Another thing that is beginning to become a problem is the smoke from wildfires - both near and far. Last summer we had a couple of very bad forest fires here in the Four Corners, and the smoke from those combined with the smoke that drifted in from the California fires made it miserable for me with my allergies to set foot out of doors.

Grand Junction might be a possibility, but it surrounded by juniper trees and can get very warm in the summers. Pagosa Springs in SW Colorado might also work, but it too can be expensive. I live in Cortez in a very scenic region about 6 miles south of town. Cortez is less expensive than most, but the schools here are among the worst in Colorado. Have you considered Flagstaff, Arizona? It's right on the Mogollon Plateau/Rim so it's very scenic, has a cooler climate than the rest of Arizona and is home to Northern Arizona University, so the schools there should be better than some.

I would also check out Idaho from Boise on north - spectacular scenery and the housing may be cheaper in Boise (have checked lately, so not sure).

Here are a few pix of where I live in the Cortez region - very scenic, but be prepared to homeschool your kids.





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Old 02-14-2019, 02:11 PM
 
10 posts, read 1,755 times
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Quote:
Originally Posted by McGowdog View Post
I think Longmire lives in Cherokee.
I have to admit everytime I think of Wyoming Longmire comes to my mind lol
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Old 02-14-2019, 02:17 PM
 
10 posts, read 1,755 times
Reputation: 25
Quote:
Originally Posted by Colorado Rambler View Post
Unfortunately, it costs a fortune to live in Telluride. Colorado in general has become a very expensive place to live - especially if you want a place with good school districts. While the true cedar is not indigenous to Colorado, we do have plenty of juniper which people often call "cedar" because the two species resemble one another, and many people here develop allergies to juniper pollen. I have been up in the mountains south of Colorado Springs in June when there was so much pine pollen that the air appeared to sparkle with it. I too have allergies, and in my case my allergies are much worse on the Front Range. My allergies are somewhat better here on the Western Slope, but even out here I get bad allergy attacks from time to time. I'm afraid that wherever you go in the Western US, you are going to run into pine pollen of one kind or another.

Another thing that is beginning to become a problem is the smoke from wildfires - both near and far. Last summer we had a couple of very bad forest fires here in the Four Corners, and the smoke from those combined with the smoke that drifted in from the California fires made it miserable for me with my allergies to set foot out of doors.

Grand Junction might be a possibility, but it surrounded by juniper trees and can get very warm in the summers. Pagosa Springs in SW Colorado might also work, but it too can be expensive. I live in Cortez in a very scenic region about 6 miles south of town. Cortez is less expensive than most, but the schools here are among the worst in Colorado. Have you considered Flagstaff, Arizona? It's right on the Mogollon Plateau/Rim so it's very scenic, has a cooler climate than the rest of Arizona and is home to Northern Arizona University, so the schools there should be better than some.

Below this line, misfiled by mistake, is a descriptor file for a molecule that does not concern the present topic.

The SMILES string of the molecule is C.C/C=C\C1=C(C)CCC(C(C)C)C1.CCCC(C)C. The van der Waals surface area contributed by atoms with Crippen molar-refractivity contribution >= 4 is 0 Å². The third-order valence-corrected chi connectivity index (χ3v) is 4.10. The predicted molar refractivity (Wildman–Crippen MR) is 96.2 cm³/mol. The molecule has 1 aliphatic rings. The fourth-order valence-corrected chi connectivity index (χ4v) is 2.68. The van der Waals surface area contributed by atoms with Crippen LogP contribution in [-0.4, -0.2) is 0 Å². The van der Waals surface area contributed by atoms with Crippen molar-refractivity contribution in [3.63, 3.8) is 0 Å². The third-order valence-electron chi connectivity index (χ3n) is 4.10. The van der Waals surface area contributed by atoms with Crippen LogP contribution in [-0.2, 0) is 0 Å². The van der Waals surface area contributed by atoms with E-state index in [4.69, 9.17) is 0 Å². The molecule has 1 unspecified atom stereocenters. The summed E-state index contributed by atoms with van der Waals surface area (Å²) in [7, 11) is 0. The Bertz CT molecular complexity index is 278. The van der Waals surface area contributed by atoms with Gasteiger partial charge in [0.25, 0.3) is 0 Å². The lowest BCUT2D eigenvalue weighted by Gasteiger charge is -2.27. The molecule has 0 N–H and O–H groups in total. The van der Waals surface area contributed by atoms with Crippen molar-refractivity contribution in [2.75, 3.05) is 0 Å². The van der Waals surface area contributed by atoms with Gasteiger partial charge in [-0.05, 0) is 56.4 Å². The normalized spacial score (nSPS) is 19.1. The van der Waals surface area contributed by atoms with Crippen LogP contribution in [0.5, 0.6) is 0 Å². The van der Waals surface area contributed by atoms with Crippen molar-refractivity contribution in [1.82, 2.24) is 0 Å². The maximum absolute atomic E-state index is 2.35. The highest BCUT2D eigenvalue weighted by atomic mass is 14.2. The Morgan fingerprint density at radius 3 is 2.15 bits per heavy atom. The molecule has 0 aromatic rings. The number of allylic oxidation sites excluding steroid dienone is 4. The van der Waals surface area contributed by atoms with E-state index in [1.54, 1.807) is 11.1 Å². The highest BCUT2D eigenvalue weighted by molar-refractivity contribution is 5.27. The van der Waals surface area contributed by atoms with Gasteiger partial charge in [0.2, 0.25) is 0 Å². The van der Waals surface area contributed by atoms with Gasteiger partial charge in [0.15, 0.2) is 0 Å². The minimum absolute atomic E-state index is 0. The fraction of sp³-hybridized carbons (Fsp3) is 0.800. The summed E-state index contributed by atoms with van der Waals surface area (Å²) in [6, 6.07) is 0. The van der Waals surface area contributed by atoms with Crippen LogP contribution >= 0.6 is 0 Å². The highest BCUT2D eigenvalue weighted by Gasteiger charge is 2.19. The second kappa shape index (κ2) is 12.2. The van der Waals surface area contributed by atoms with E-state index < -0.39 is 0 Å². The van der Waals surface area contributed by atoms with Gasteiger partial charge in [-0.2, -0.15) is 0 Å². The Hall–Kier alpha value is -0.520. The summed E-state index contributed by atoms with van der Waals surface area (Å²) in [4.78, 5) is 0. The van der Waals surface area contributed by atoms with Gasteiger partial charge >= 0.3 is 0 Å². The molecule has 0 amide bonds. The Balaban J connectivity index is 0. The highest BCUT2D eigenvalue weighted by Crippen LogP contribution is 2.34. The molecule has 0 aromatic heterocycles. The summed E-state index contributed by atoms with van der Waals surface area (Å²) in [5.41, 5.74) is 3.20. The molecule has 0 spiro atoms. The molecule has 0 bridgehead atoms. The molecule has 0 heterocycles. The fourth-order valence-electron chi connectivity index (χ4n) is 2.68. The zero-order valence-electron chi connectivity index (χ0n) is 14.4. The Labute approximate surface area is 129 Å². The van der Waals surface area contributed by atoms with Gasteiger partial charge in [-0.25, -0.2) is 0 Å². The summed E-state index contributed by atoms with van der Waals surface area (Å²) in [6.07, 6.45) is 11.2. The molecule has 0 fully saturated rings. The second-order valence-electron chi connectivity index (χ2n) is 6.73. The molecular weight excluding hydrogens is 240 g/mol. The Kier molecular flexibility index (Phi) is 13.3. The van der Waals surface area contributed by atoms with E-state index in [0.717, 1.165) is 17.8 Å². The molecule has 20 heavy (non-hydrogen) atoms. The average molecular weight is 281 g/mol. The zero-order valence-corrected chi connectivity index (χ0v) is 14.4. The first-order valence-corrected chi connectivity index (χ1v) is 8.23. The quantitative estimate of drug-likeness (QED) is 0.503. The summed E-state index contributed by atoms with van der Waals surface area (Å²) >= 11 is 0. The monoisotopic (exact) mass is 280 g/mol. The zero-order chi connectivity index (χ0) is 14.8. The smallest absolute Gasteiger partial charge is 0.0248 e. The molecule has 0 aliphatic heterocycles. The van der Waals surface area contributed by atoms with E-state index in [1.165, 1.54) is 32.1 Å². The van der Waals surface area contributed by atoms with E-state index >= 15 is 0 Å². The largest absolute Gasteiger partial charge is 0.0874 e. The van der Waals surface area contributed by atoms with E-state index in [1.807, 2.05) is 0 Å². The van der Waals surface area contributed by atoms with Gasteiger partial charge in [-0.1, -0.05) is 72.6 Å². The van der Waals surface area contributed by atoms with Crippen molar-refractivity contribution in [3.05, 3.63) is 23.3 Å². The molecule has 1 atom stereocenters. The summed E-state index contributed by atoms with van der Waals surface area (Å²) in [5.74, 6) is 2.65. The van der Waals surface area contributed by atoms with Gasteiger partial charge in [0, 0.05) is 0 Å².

I would also check out Idaho from Boise on north - spectacular scenery and the housing may be cheaper in Boise (have checked lately, so not sure).

Here are a few pix of where I live in the Cortez region - very scenic, but be prepared to homeschool your kids.

I think Flagstaff has lots of Juniper/Cedar as well but will take a look at it.

I wouldn't have a problem home schooling my kids (I have a 4yo, a 2yo and a 1yo) the concern right now is the 4yo as he's about to start school.

Pine might not be an issue to me, but as other said, would be good to have some skin/blood testing done to determine what is going to cause me issues before moving.
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Old Yesterday, 10:21 AM
 
Location: Arvada, CO
13,035 posts, read 23,750,990 times
Reputation: 12575
Quote:
Originally Posted by bluescreen73 View Post
I'm from Craig.
You learn something new every day!
__________________
Moderator for Los Angeles, The Inland Empire, and the Washington state forums.
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Old Yesterday, 10:57 AM
 
159 posts, read 93,392 times
Reputation: 248
Quote:
Originally Posted by itjrodrigu View Post
Hello,

I'm looking for insight/help as I'm planning to move from Austin Texas to Colorado (so far I'm thinking of Colorado Springs).

The reason I'm moving is because I'm not doing well with Cedar / Oak / Mold allergies in Austin, I saw that Colorado doesn't have Cedar pollen in the winter, and after experiencing cedar fever I think that Oak is not the biggest concern anymore.

I'm from a part in Mexico where altitude and dryness is almost the same than Colorado, so I'm used to it and I can bear it better than humidity and mold, I'm a little concerned about cold, but dryness also help feel less cold, what I mean is that you can have a low temperature but if you have humidity, it will feel worse than a colder temperature at a drier place.

The problem I'm finding now is that I'm not sure if Cedar is an issue in Colorado at any other moment during the year... is it?

Also I don't seem to find affordable housing in Colorado Springs with good schools, the rating for schools is lower than the average rating in Austin, could you recommend any area in Colorado Springs or any other city with more affordable housing and better school districts than Colorado Springs?

I was considering also Oklahoma City, but the tornadoes seem scary.

Also was considering Bentonville Arkansas, but the humidity is not better than in Austin, so might not be worth moving as allergies would not greatly improve.

Thanks for your help and comments.
What about West Texas?

Lubbock and Amarillo are pretty dry, and you can buy a really nice house for 150-200k. Decent sized cites with lots of job opportunities. I enjoyed my time in Amarillo, the canyon for riding dirt bikes, shooting and partying is amazing.

I Love Denver, but itís not cheap here. CO Springs isnít cheap either. The rest of cities it would be tough finding work.